Breaking Ground through Provider Partnerships
We hear a lot about the value of relationships in our personal lives: they help people to live longer, deal with stress better, and experience better well-being. The same can be said for health care, where relationships take the form of partnerships. For Beacon Health Options (Beacon), this is especially true in Colorado where, for 22 years, Beacon and its partners have measurably improved the lives of the people they serve.
Why are partnerships effective? In brief, they encourage a dynamic to improve health care delivery systems by:
- Allowing for a deeper understanding of the local delivery system
- Designing a system of care around the member and eliminate unnecessary services
- Calling for a team-based approach to improving care that allows for adjustments in clinical or administrative design to promote evidence-based practices, deploy quality initiatives and change financial models
- Providing a unified voice regarding advocacy for services
As with successful personal relationships, these Colorado partnerships rely on mutual support and give-and-take.
What makes the Beacon provider partnerships in Colorado stand out is that they are ahead of the curve in establishing what Beacon promoted in its recent white paper, “Integration:” the placement of behavioral health into primary care settings and vice versa – the placement of primary care staff in behavioral health settings.
In Colorado, Beacon has several important partnerships. Two include one with Colorado Health Partners (CHP) and the other with Foothills Behavioral Health Partners (FBHP). Both are part of the carve-out behavioral health Medicaid contracts, known as Behavioral Health Organizations (BHOs), which accept state-direct contracts with the Colorado Medicaid authority – Health Care Policy and Financing (HCPF).
Much of these programs’ success is tied to flexible payment models, which allow discretionary funding for an integrated delivery system of care.
As with successful personal relationships, these Colorado partnerships rely on mutual support and give-and-take. For starters, they accept full-risk for more than 616,000 Medicaid members in 48 of Colorado’s 64 counties. Beacon performs the administrative elements of the contract requirements, while the provider partners focus on the delivery side of health care and manage the risk.
A third relationship is a partnership with Federally Qualified Health Centers and Community Mental Health Centers in 19 counties in southern Colorado, serving 115K Medicaid lives as a Regional Collaborative Care Organization (RCCO). The RCCO, called Integrated Community Health Partners (ICHP), manages the membership through a care coordination model that focuses on key performance indicators, such as ER visits, postpartum depression and total cost of care.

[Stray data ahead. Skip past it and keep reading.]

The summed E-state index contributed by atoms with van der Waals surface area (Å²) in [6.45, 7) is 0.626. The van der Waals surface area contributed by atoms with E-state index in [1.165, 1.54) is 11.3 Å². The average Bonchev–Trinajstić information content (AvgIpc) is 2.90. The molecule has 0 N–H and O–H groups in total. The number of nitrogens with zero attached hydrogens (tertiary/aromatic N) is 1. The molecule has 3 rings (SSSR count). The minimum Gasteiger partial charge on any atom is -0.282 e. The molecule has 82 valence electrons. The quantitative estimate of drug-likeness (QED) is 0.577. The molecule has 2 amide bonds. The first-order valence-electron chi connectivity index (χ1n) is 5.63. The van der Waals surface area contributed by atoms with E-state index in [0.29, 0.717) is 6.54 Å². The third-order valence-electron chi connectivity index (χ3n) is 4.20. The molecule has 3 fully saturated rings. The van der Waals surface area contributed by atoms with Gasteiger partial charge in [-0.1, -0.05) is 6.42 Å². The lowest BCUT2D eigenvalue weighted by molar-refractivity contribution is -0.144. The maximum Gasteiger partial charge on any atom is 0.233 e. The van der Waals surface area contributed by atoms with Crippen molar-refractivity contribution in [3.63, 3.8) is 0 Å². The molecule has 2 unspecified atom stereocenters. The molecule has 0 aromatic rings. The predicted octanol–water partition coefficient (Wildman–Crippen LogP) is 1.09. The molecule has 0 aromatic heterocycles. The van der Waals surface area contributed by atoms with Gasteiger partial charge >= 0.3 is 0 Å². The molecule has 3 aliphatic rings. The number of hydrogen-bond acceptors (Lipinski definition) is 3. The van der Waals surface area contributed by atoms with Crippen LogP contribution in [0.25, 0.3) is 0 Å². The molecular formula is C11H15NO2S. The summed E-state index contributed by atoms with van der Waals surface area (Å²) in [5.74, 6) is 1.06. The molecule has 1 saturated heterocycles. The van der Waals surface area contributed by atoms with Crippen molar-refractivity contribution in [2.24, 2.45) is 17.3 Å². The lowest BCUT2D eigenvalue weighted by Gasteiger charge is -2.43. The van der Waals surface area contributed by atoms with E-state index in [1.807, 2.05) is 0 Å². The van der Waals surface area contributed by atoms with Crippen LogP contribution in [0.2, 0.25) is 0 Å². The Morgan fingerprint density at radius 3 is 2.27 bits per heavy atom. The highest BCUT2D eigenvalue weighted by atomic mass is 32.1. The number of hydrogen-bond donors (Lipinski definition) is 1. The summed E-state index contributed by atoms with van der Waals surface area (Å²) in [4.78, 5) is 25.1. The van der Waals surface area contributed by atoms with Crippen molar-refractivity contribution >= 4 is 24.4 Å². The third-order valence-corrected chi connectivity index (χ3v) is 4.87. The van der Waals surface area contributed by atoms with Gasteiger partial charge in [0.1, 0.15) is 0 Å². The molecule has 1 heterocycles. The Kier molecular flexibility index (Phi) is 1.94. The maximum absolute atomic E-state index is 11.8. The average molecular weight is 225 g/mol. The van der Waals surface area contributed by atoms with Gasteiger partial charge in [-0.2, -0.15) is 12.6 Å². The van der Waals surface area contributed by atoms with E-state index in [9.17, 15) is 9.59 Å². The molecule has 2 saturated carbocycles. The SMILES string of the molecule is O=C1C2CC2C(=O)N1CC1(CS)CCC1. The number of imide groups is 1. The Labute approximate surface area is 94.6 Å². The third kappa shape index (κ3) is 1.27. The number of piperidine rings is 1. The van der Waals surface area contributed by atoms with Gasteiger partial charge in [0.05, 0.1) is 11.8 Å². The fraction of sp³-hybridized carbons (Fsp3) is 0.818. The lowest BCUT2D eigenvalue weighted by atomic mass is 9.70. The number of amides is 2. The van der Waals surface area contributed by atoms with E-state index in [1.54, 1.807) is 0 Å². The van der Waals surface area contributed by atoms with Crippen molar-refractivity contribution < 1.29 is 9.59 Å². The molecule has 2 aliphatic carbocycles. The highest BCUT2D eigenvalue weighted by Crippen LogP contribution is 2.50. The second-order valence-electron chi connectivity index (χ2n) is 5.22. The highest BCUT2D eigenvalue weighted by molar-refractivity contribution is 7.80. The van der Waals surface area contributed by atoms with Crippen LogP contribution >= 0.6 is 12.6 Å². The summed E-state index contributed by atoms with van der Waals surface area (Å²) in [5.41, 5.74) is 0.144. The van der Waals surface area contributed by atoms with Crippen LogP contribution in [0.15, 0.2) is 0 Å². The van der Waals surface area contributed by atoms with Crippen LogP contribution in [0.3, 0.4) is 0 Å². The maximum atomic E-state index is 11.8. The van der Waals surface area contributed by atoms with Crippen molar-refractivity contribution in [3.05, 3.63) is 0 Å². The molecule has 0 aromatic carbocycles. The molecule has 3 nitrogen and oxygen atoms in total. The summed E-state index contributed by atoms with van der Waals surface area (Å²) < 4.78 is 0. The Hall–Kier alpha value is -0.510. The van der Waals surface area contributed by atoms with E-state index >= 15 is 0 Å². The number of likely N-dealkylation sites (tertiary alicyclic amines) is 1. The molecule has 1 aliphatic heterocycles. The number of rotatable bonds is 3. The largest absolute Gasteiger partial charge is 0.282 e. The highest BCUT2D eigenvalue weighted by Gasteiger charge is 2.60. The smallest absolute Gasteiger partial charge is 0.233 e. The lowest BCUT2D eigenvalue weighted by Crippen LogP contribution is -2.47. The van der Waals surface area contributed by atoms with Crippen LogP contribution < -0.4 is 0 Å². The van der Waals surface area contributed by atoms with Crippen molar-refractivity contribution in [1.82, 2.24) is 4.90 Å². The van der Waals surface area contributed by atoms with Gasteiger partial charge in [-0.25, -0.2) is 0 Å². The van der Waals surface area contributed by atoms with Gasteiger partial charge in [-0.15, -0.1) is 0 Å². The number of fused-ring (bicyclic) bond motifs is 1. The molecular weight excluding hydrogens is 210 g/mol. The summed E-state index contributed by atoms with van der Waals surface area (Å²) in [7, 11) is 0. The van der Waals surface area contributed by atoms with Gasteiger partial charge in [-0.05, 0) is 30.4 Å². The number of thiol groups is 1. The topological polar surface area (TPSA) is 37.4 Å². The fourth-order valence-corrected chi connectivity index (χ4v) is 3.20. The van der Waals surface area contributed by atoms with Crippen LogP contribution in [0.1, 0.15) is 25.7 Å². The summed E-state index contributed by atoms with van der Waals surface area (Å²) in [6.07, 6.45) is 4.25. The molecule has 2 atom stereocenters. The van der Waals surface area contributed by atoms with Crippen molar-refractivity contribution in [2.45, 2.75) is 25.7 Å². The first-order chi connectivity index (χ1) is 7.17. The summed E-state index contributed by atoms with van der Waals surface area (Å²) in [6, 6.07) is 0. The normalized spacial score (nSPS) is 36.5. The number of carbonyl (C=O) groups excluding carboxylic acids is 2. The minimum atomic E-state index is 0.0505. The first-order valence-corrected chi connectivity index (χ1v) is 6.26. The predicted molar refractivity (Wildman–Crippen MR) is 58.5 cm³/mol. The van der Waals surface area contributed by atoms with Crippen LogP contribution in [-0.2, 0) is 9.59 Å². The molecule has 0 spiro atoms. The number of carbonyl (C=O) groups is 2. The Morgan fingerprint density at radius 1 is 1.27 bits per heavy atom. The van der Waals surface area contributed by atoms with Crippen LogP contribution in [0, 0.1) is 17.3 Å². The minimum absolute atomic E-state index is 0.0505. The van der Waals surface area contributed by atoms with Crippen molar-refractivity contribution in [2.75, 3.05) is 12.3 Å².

The BHO partnerships have been successful in achieving Don Berwick’s Triple Aim in the following ways:
- Holding nearly flat reimbursement rates for many years and through many contract iterations
- Improving access to both community mental health centers and private clinicians
- Significantly improving the quality of care delivered as evidenced by audit scores improving over a three-year period
Much of this success is due to a system redesign, with a focus on integration. CHP has deployed more than 90 sites with CHP staff placed into primary care settings to better integrate care. To improve care coordination, CHP centers include primary care to help those members who seek behavioral health services at CHP. FBHP also has bidirectional integrated care models with its safety net health clinic providers. It’s important to note that much of these programs’ success is tied to flexible payment models, which allow discretionary funding for an integrated delivery system of care.
ICHP has been highly successful as well. It averaged 98 percent on the independent state audits for the last five years, the highest average score of the seven Colorado RCCOs.
The future state
In 2018, it is expected the RCCOs and the BHOs will merge into one contract – the Regional Accountable Entity (RAE). Under this single contract, much of the specialty behavioral health services (BHOs) will be combined through a capitated integrated care coordination model to meet the Triple Aim’s goals. Of particular importance is that the RAEs will focus on the social determinates of health, as promoted in our “Integration” white paper. We look forward to continuing our mission into the next HCPF contract period to help people live their lives to their fullest potential.